Fri, Feb 14, 2020 - Page 10 News List

IMF predicts ‘mild’ global hit from virus

TEMPERED PREDICTIONS:The US Treasury secretary said he did not expect the outbreak to affect the US ‘beyond this year,’ and the Fed chief remained upbeat


Federal Reserve Chairman Jerome Powell on Wednesday testifies before the US Senate Banking Committee on Capitol Hill in Washington.

Photo: AP

It is too early to tell the economic toll from the COVID-19 outbreak in China, but the hit to global growth should be “mild,” IMF managing director Kristalina Georgieva said on Wednesday.

The IMF is expecting a “V-shaped impact,” with a sharp decline in activity in China followed by a sharp recovery, meaning there likely would only be a “mild impact on the rest of the world,” Georgieva said on CNBC.

However, she added: “It is still too early to make projections,” and the global economy is “somewhat less strong” than it was when China faced the SARS virus epidemic in 2002 to 2003.

“China was different, the world was different. This virus is clearly more impactful and the world economy then was very strong,” she said.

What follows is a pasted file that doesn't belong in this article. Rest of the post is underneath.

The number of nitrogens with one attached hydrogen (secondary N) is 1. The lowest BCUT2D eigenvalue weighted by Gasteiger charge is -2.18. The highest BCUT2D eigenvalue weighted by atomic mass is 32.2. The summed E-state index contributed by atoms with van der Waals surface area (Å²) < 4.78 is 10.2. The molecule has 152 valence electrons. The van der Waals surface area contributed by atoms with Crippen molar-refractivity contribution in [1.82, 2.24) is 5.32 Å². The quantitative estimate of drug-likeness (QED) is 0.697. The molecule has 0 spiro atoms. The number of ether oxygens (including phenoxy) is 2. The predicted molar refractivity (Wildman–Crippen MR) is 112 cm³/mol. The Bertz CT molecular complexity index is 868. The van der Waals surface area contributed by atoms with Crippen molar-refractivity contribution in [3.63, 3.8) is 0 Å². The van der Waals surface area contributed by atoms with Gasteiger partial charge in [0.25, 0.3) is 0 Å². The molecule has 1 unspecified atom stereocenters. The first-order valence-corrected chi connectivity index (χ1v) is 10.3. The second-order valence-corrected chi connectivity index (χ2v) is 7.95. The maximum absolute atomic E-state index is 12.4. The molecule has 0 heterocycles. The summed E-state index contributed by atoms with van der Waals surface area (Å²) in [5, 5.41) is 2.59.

The IMF projects China’s economy to grow 6 percent this year, compared with 10 percent in 2003.

US officials likewise are reluctant to provide forecasts, but said the impact on the US economy probably would be short-lived.

“There’s no question it’s having a significant impact in China,” US Secretary of the Treasury Steven Mnuchin told legislators on Wednesday.

However, for the US economy, he said: “I don’t expect that the coronavirus will have an impact beyond this year.”

He echoed comments from US Federal Reserve Chairman Jerome Powell, saying: “We’re obviously monitoring very carefully.”

In two days of testimony to US Congress, the Fed chief was upbeat about the economy, which is experiencing a record 11th year of growth, confirming there is little interest in raising interest rates.

Powell said the Fed is keeping close tabs on the COVID-19 outbreak that has killed hundreds and sickened tens of thousands of people since last month, nearly all in China.

“We do expect that there will be some effects” on the US economy, Powell said, adding that he expects to begin seeing these reflected in economic data “relatively soon.”

Factory shutdowns and travel restrictions aimed at containing the virus’ spread within China and to the rest of the world are expected to disrupt supply chains.

US exports to China would also be suppressed, he said, as would Chinese tourism to the US.

Financial markets offer another pathway for impact on US growth, he said.

Additional reporting by Reuters

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